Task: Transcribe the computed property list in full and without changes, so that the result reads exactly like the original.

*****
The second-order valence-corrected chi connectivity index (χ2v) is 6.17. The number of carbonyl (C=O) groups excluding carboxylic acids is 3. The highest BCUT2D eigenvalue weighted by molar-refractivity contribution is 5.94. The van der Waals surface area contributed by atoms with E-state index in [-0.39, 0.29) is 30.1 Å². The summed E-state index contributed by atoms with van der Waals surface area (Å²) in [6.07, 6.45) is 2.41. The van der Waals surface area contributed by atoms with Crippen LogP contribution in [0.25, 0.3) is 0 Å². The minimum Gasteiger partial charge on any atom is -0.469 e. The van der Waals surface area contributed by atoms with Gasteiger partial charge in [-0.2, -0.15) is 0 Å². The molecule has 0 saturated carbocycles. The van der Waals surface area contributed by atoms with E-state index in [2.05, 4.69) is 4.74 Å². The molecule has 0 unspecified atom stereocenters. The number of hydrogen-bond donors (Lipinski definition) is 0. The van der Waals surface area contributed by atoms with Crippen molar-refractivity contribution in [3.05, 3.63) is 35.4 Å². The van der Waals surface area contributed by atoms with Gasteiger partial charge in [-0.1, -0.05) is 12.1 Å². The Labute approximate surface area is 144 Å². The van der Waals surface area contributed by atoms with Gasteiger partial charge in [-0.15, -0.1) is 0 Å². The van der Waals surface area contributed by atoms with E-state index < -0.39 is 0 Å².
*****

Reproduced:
The second-order valence-corrected chi connectivity index (χ2v) is 6.17. The number of carbonyl (C=O) groups excluding carboxylic acids is 3. The highest BCUT2D eigenvalue weighted by molar-refractivity contribution is 5.94. The van der Waals surface area contributed by atoms with E-state index in [-0.39, 0.29) is 30.1 Å². The summed E-state index contributed by atoms with van der Waals surface area (Å²) in [6.07, 6.45) is 2.41. The van der Waals surface area contributed by atoms with Crippen LogP contribution in [0.25, 0.3) is 0 Å². The minimum Gasteiger partial charge on any atom is -0.469 e. The van der Waals surface area contributed by atoms with Gasteiger partial charge in [-0.2, -0.15) is 0 Å². The molecule has 0 saturated carbocycles. The van der Waals surface area contributed by atoms with E-state index in [2.05, 4.69) is 4.74 Å². The molecule has 0 unspecified atom stereocenters. The number of hydrogen-bond donors (Lipinski definition) is 0. The van der Waals surface area contributed by atoms with Crippen molar-refractivity contribution in [3.05, 3.63) is 35.4 Å². The van der Waals surface area contributed by atoms with Gasteiger partial charge in [-0.1, -0.05) is 12.1 Å². The Labute approximate surface area is 144 Å². The van der Waals surface area contributed by atoms with Gasteiger partial charge in [-0.15, -0.1) is 0 Å². The van der Waals surface area contributed by atoms with E-state index < -0.39 is 0 Å².